The real estate industry will continue to evolve quickly as technology improves and disruption occurs. The client experience will be paramount. A smart agent will need to know how to adapt, or risk obsolescence."
This recent article from Consumer Reports provides consumers with information about how to save money on mortgage fees by:
1. Obtaining several loan estimates
As the article states, "Your best tool to comparison-shop mortgage fees is a Loan Estimate—a free, standardized form that you can request from each lender." The company I used to work for, Kleimann Communication Group, Inc. and I, prior to entering real estate, helped the Consumer Financial Protection Bureau (CFPB) develop this consumer friendly tool. The Loan Estimate breaks down the total cost of a loan, "so you can compare loans, apples to apples."
Other ways to reduce your fees include:
2. Avoiding or minimize junk fees
3. Shopping for or negotiating on fees you can control
4. Questioning fees that appear to be out of your control
5. Preparing for closing fees you can't avoid
To read the full article and get more detail about how to save money, please click the link below:
Say goodbye to the Good Faith Estimate (GFE) and the HUD-1 Mortgage Disclosures
Good news for consumers! New integrated and simplified mortgage disclosures must be implemented by August 1, 2015.
Kristin Kleimann, Licensed Realtor and Consultant with Kleimann Communication, Inc.
The Dodd-Frank Wall Street Reform and Consumer Protection Act (Dodd-Frank Act) mandated the Consumer Financial Protection Bureau (CFPB) to combine and simplify existing mortgage disclosure forms. While the new forms and accompanying regulation rule were released in November 2013, lenders have until August 1, 2015, to implement the new forms and regulation rule.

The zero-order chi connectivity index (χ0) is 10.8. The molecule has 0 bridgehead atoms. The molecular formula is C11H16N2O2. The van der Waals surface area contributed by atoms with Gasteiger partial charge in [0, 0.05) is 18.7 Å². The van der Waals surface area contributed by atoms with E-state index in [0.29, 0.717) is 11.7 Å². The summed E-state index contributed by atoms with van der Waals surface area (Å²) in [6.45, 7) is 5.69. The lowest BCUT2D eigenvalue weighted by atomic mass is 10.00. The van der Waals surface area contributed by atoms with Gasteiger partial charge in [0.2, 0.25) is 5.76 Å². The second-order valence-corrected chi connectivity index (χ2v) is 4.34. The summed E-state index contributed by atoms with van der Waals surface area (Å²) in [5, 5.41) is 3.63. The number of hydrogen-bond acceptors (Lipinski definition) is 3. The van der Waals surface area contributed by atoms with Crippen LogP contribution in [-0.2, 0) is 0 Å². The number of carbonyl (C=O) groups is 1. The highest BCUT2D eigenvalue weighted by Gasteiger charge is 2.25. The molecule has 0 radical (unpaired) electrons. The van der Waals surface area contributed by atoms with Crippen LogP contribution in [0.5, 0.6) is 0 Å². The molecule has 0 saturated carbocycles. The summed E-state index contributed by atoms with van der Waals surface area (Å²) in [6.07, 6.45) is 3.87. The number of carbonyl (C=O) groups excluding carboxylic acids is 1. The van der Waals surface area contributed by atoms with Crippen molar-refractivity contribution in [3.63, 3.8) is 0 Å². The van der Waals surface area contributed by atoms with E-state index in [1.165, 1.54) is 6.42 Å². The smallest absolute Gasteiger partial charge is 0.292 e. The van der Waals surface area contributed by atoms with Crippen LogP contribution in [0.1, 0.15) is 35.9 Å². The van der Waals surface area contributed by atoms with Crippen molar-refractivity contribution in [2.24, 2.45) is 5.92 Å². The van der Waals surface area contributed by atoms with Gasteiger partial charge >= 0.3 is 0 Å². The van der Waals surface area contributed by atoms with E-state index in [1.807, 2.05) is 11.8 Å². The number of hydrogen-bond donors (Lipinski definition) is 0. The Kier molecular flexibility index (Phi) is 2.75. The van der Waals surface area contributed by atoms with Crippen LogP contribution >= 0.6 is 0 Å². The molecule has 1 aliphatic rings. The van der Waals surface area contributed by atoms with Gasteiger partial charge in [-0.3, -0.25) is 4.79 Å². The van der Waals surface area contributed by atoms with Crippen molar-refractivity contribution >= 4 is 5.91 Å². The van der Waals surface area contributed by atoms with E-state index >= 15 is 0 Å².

To be an educated consumer or to be able to assist and educate consumers, here are some key points both consumers and industry professionals should know:
The Good Faith Estimate (GFE), the HUD-1, and some aspects from the Truth-in-Lending Act (TILA) disclosure have been replaced by a pair of new documents--now known as the “Loan Estimate” and “Closing Disclosure.”
The new forms were rigorously tested, refined, and validated using consumer and industry feedback in order to ensure they are easier to use and understand. In addition, they were designed to be used as a consumer tool to shop for a mortgage as well as to compare costs from loan application to closing.
The key benefits of the new forms and rules include:
From CFPB’s publication, “What the new simplified mortgage disclosures mean for consumers.” (November 20, 2013)
To see what the new disclosures will look like, visit:
For the Loan Estimate (replacing current Good Faith Estimate and initial truth-in-lending):
For the Closing Disclosure (replacing current HUD-1 and final truth-in-lending):
For more information on CFPB’s “Know Before You Owe” project, please visit:
For more information about the testing of the disclosures, please visit:
About the Author
Kristin Kleimann is a licensed Realtor in the State of Colorado with Edelweiss Realty, Co. She is also a consultant with Kleimann Communication Group, Inc. who collaborated with the Consumer Financial Protection Bureau to design and test these disclosures. She specializes in helping clients navigate the complex real estate buying and selling process and is a proponent of Realtor and consumer education.